Help Me Add to an Intermediate Reading List

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Ἰάκωβος
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Help Me Add to an Intermediate Reading List

Post by Ἰάκωβος »

Salvete, Omnes Discipuli et Magistri Linguae Latinae!

So I recently decided to challenge myself to read Latin every day for the rest of this year. I've documented my progress in another thread on this board. Unsurprisingly, I've made a lot of progress in a short amount of time. I can attribute this success to 2 main factors:
1. Daily practice (obviously)
2. Picking texts more appropriate for my level

Everyone knows that daily practice is beneficial, but I think a lot of us Latin learners get impatient and try to force our way through a text that is beyond our current level through brute-force. I always feel into that pattern of behavior when I was younger.

Recently, I feel like I've been making a lot of progress with repeated rereadings of Familia Romana, reading a lot of the Vulgate, Ad Alpes, and the Gesta Romanorum. It can be so easy to tell yourself that you "know" the basics, without ever truly mastering them. In any case, I feel like repeated rereadings have been extremely helpful.

So, I have now fully embraced a policy of only picking texts that are appropriate for me, and I feel like a good barometer for "appropriateness" is when I can read a page of the text and get the gist of what it is saying, which probably indicates I know somewhere around 80-90% of the words. At the current moment, Ad Alpes pretty much stretches me to my limits (largely because of vocabulary), whereas if I read a page of Caesar, some paragraphs will be understandable, but most others will be very opaque to me.

With that being said, I decided to assemble a reading list for myself, and tried to rank it by difficulty, with the idea of creating a very smooth path for myself to read my way to the classical authors, rather than throwing myself at them and hitting a wall. I've read a lot of suggestions on this site and on the Latin subreddit about good intermediate texts, but I don't think I've seen anybody try to assemble a large reading list ranked by difficulty. I will give you my current list, and I hope that some of you will have some good suggestions for more texts to add, to make this list as big and comprehensive as possible.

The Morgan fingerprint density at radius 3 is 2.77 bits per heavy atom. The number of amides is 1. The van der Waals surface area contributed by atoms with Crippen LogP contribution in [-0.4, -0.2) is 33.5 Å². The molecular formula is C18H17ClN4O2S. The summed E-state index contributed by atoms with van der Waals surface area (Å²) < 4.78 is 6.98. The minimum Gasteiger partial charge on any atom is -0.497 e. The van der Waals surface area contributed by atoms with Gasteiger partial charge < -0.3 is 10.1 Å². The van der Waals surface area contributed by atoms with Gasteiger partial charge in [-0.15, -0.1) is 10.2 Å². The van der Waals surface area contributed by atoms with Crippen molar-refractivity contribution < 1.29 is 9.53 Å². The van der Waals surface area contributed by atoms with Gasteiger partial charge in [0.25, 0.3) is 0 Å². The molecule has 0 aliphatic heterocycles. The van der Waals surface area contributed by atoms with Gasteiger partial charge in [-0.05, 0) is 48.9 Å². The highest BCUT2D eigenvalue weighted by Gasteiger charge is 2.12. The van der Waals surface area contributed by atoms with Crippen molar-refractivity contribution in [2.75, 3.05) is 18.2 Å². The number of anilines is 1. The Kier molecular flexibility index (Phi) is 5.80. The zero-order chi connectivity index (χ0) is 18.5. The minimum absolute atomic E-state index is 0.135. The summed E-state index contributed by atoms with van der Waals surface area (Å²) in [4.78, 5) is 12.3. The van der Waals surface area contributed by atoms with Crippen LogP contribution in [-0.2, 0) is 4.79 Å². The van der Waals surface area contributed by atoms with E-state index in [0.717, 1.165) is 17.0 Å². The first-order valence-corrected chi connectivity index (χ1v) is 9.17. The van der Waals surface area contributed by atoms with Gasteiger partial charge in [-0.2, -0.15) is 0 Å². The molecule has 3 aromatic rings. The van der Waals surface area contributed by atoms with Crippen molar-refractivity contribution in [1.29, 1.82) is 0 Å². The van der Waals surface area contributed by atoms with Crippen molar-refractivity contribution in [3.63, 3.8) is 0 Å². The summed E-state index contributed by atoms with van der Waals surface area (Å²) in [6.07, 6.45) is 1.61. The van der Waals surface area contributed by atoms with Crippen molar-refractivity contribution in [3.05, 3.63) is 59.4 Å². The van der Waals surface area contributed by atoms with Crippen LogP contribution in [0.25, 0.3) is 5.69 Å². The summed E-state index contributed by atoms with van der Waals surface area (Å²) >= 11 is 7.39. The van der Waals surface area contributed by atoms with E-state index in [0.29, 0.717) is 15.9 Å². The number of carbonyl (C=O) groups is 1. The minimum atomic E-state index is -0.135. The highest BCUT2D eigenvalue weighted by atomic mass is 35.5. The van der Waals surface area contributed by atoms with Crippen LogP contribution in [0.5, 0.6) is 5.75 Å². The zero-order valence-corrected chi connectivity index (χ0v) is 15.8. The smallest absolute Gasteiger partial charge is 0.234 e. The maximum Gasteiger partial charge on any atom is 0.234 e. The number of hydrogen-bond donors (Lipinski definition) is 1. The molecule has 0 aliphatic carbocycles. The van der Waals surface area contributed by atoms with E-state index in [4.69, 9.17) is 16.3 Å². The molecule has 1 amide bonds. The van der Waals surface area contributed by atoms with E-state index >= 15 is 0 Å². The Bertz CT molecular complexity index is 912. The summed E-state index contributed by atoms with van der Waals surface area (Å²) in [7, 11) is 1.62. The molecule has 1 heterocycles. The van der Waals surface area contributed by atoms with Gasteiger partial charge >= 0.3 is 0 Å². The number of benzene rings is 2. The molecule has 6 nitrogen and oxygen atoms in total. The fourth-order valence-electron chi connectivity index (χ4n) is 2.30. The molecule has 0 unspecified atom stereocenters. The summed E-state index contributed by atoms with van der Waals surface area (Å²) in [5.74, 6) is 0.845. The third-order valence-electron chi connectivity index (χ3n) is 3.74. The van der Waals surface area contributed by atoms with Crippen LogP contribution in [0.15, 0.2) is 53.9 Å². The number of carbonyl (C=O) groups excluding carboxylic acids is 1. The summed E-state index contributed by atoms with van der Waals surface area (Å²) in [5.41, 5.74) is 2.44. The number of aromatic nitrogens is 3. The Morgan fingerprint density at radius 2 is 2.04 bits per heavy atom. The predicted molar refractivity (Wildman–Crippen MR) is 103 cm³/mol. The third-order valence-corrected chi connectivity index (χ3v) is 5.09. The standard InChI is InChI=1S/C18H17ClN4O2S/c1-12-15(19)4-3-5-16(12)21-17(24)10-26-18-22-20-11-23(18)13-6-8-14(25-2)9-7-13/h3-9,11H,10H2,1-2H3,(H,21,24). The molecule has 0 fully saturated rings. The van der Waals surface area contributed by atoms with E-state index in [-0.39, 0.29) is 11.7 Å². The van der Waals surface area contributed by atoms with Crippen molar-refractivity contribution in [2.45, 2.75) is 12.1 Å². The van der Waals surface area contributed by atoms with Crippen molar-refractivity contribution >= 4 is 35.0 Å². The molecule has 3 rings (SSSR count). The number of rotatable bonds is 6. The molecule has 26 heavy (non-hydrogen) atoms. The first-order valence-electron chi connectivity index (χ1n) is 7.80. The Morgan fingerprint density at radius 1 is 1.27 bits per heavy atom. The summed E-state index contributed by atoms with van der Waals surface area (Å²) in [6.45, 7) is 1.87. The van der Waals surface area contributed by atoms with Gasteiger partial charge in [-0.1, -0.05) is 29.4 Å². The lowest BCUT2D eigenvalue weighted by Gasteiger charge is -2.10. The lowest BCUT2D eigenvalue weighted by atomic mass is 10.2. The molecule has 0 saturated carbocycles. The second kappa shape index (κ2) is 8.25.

Reading List
1. Familia Romana
2. Epitome Historiae Sacrae
3. A First Latin Reader
4. Vulgate
5. Gesta Romanorum
6. Gesta Hungarorum
7. Ad Alpes
8. De Viris Illustribus -Lhomond
9. Confessiones St. Augustine
10. Breviarium Eutropius
11. Colloquia Erasmus
12. Insula Thesauraria --- Treasure Island,Translated by Arcadius Avellanus
13. Roma Aeterna
14. De Bello Gallico
15. De Bello Civili
16. Satyricon
17. City of God
18. Seneca's Essays, Letters

[Dialogus inter philosophum, Iudaeum, et Christianum, Peter Abelard. (I'm not really sure where to rank this, but seemed interesting so I downloaded it onto my kindle)]

So this list isn't necesarily meant to be purely rank the texts based on difficulty, but also meant to provide a smooth "bridge" into reading the classical texts. You may notice that I significantly postpone Roma Aeterna. I've decided to do this because it seems more sensible to acquire a much larger vocabulary before tackling the likes of Livy et al.

I would love to hear feedback on whether there is a better order for this list, and if there is anything that should be added.

More than anything though, I feel like the difficulty level of Ad Alpes is really hitting a sweet spot for me at my current level, and I would love suggestions for many more texts at the same difficulty level or even slightly above.

Thanks!

Laurentius Mons
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Re: Help Me Add to an Intermediate Reading List

Post by Laurentius Mons »

Have you read Ørberg's Colloquia Personarum? It's a very useful addition to Familia Romana. There's also Luigi Miraglia's Fabulae Syrae, which contains retellings of Greek and Roman myths and is meant to accompany the later chapters of FR. Another possible addition to your list would be Ritchie's Fabulae Faciles.

Aurēliānus Agricola
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Re: Help Me Add to an Intermediate Reading List

Post by Aurēliānus Agricola »

Alicia in Terrā Mīrābilī is a good addition, especially since the adding of the macrons. As for the difficulty, I'd say it’s after Epitomē Historiae Sacrae, but before Ad Alpēs. The problem is that the text is not that long, so re-reading quickly becomes repetitive.